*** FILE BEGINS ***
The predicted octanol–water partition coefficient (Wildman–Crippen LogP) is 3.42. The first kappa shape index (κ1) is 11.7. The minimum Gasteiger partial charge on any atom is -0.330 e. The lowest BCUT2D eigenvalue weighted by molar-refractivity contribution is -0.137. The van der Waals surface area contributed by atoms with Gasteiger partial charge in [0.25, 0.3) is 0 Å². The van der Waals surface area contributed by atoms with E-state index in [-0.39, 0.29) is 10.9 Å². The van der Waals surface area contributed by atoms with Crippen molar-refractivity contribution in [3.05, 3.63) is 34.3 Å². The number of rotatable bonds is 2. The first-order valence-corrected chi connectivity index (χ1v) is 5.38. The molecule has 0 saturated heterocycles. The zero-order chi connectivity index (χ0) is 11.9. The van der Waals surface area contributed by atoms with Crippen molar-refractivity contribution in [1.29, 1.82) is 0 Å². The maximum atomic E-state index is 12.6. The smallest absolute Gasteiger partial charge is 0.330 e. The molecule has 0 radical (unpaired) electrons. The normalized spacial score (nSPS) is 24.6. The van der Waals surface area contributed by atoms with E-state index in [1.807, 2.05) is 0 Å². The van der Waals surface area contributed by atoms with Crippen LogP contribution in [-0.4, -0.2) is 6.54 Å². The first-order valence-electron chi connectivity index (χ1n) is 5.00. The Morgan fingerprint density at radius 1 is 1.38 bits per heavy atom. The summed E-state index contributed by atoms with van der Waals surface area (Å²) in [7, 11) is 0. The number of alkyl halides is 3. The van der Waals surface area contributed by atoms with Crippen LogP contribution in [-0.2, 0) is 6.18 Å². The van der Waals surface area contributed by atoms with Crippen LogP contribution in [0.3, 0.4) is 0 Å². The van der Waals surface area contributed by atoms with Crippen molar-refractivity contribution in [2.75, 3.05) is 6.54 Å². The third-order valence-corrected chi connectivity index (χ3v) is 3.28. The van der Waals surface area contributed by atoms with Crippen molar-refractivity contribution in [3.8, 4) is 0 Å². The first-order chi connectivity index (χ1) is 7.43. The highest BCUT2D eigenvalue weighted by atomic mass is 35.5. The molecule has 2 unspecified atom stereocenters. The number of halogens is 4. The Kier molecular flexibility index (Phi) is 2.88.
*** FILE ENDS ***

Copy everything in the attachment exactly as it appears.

The predicted octanol–water partition coefficient (Wildman–Crippen LogP) is 3.42. The first kappa shape index (κ1) is 11.7. The minimum Gasteiger partial charge on any atom is -0.330 e. The lowest BCUT2D eigenvalue weighted by molar-refractivity contribution is -0.137. The van der Waals surface area contributed by atoms with Gasteiger partial charge in [0.25, 0.3) is 0 Å². The van der Waals surface area contributed by atoms with E-state index in [-0.39, 0.29) is 10.9 Å². The van der Waals surface area contributed by atoms with Crippen molar-refractivity contribution in [3.05, 3.63) is 34.3 Å². The number of rotatable bonds is 2. The first-order valence-corrected chi connectivity index (χ1v) is 5.38. The molecule has 0 saturated heterocycles. The zero-order chi connectivity index (χ0) is 11.9. The van der Waals surface area contributed by atoms with Crippen molar-refractivity contribution in [1.29, 1.82) is 0 Å². The maximum atomic E-state index is 12.6. The smallest absolute Gasteiger partial charge is 0.330 e. The molecule has 0 radical (unpaired) electrons. The normalized spacial score (nSPS) is 24.6. The van der Waals surface area contributed by atoms with E-state index in [1.807, 2.05) is 0 Å². The van der Waals surface area contributed by atoms with Crippen LogP contribution in [-0.4, -0.2) is 6.54 Å². The first-order valence-electron chi connectivity index (χ1n) is 5.00. The Morgan fingerprint density at radius 1 is 1.38 bits per heavy atom. The summed E-state index contributed by atoms with van der Waals surface area (Å²) in [7, 11) is 0. The number of alkyl halides is 3. The van der Waals surface area contributed by atoms with Crippen LogP contribution in [-0.2, 0) is 6.18 Å². The van der Waals surface area contributed by atoms with Crippen LogP contribution in [0.3, 0.4) is 0 Å². The van der Waals surface area contributed by atoms with Crippen molar-refractivity contribution in [2.75, 3.05) is 6.54 Å². The third-order valence-corrected chi connectivity index (χ3v) is 3.28. The van der Waals surface area contributed by atoms with Crippen molar-refractivity contribution in [3.8, 4) is 0 Å². The first-order chi connectivity index (χ1) is 7.43. The highest BCUT2D eigenvalue weighted by atomic mass is 35.5. The molecule has 2 unspecified atom stereocenters. The number of halogens is 4. The Kier molecular flexibility index (Phi) is 2.88.